Green Priestcraft: A ChristoPagan Pastoralia

"Pastoralia" is a somewhat archaic term denoting the spiritual, pastoral, and ritual care of a community.  "ChristoPagan" is a somewhat emergent term denoting a blend of Christian and Pagan thealogy, cosmology, and spirituality.  So, put the two together, and you have the hopefully intriguing (and, to some, infuriating) description of my own journey as a greenpriest.  I trust that folks of various and sundry spiritual persuasions will find something here to pique their interest, deepen their practice, and feed their souls.  Hear the Rune of Sophia: "God is Love, and Her body is all creation.  She is a Tree of Life, who gathers Her children in Love."  This is the conviction which guides me.  Blessed be.

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Runic Reflections

Long have I been fascinated by the runes.  Recently, my good friend Darcy Blahut and I decided to work together on a joint writing project.  Darcy is an accomplished poet, so I invited him to write a poem inspired on each rune verse and my own reflection on that particular rune.  I expect that this project will take a year or so, but wanted to share our first effort ... feoh.  Enjoy!

 

Feoh: Cattle

 

Cattle are comfort for everyone.

Yet each of us must share our wealth freely,

if we wish to gain honour in the sight of the Creator.

 

This first rune of the futhorc gifts us with a snapshot of the Anglo-Saxon concept of wealth.  In concord with so many other ancient cultures, the Anglo-Saxon economy was based on livestock, and in particular domestic cattle.  Cattle could be eaten, milked, traded, herded, rustled.  They were a source of meat, dairy, bone, horn, hide, and many other necessary products.  But as the rune poem hints, cattle were also a source of comfort, and not just because they were a measure of wealth.

If you've ever had the good fortune to milk a gentle cow in the warmth of a sturdy barn while a snowstorm rages outside, you will know the comfort of feoh.  It is a mistake to look at cattle as economic units, as if they simply “stand for” an abstract concept of monetary value.  Our ancestors knew that their wealth depended on living beings.  From milk to meat to marrow, wealth was embedded in relationships – relationships with the cattle and fields, and relationships with other human people.

Much more obvious in the rune poem is the conviction that wealth is not to be hoarded.  The source of wealth is the Creator, and to “gain honour” from the Creator, wealth needs to be shared freely.  For indigenous cultures, from the ancient Anglo-Saxon to the contemporary Cree or Metis, generosity is the true basis of the tribal economy.  Wealth is meant to be shared.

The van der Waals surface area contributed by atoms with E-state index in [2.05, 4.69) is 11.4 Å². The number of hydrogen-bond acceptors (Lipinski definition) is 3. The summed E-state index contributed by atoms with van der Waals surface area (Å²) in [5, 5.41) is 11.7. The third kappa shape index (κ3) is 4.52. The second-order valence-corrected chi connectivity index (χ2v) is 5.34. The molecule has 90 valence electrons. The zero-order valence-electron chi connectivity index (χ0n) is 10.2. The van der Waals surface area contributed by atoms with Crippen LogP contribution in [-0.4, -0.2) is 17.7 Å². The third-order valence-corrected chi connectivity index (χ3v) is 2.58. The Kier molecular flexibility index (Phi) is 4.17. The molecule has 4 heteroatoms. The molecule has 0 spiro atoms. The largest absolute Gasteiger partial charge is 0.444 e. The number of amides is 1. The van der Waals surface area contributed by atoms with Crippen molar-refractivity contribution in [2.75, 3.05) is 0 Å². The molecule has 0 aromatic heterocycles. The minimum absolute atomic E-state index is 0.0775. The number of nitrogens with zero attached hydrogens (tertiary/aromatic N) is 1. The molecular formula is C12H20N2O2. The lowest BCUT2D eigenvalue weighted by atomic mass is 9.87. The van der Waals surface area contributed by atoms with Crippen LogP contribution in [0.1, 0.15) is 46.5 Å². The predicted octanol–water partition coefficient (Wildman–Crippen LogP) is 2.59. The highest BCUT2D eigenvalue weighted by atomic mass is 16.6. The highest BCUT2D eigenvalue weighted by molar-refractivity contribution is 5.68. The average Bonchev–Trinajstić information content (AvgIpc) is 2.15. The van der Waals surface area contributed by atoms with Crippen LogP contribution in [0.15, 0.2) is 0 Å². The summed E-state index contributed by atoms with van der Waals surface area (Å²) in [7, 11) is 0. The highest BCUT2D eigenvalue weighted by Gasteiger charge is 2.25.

What is your wealth right now, and what are you doing with it?

 

 

The bloodmonth is cold,

fingers rigid to the blade.

Though supple once your hand,

your neck crooked in an honest day’s labour,

locked firm against my frame.  Ribs,

the strong pines of a proud house;

unshaken your name,

yet bent low to honour the birth of me.

 

Your knees, as mine, wet as when

I first let flesh to the warm fist,

both foot and hoof scratching at the ground

till knuckles got their bearing

and set rhythm to relief.

tin-tin tin-tin under the pail’s rim,

silvered by light through barn window,

Half-opened its retinal finding, our breath

visible on sweet-smelling cud.

 

Wealth is giving.  This the first lesson.

And prescience—how we are fed by blessing.

But your fingers, I know, are not without strife.

And your table, your childrens’,

theirs as they grow, who

from inside I nourish and sustain.

It is I who become them, and in becoming honour.

 

So close this memory now, my reluctance

to move toward charity,

though thank now the hand over me

for having eased my path,

you who sung idylls at my side,

and led me, my twin young,

into meadowing.

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The Rev. Shawn Sanford Beck is an ecumenical priest associated with the United Church of Canada, and a member of the Order of Bards, Ovates, and Druids. He is the author of Christian Animism, and the founder of the Ecumenical Companions of Sophia, an informal online community fostering Christian-Pagan dialogue and spiritual practice.  He lives with his family on an off-the-grid farm community in north-western Saskatchewan (Treaty Six Territory), where he is chaplain to the human and more-than-human wights of the community.  When not writing sermons, chopping wood, or practising magic, Shawn can be counted on to have his nose buried in a book. He can be contacted at greenpriest@hotmail.ca
 

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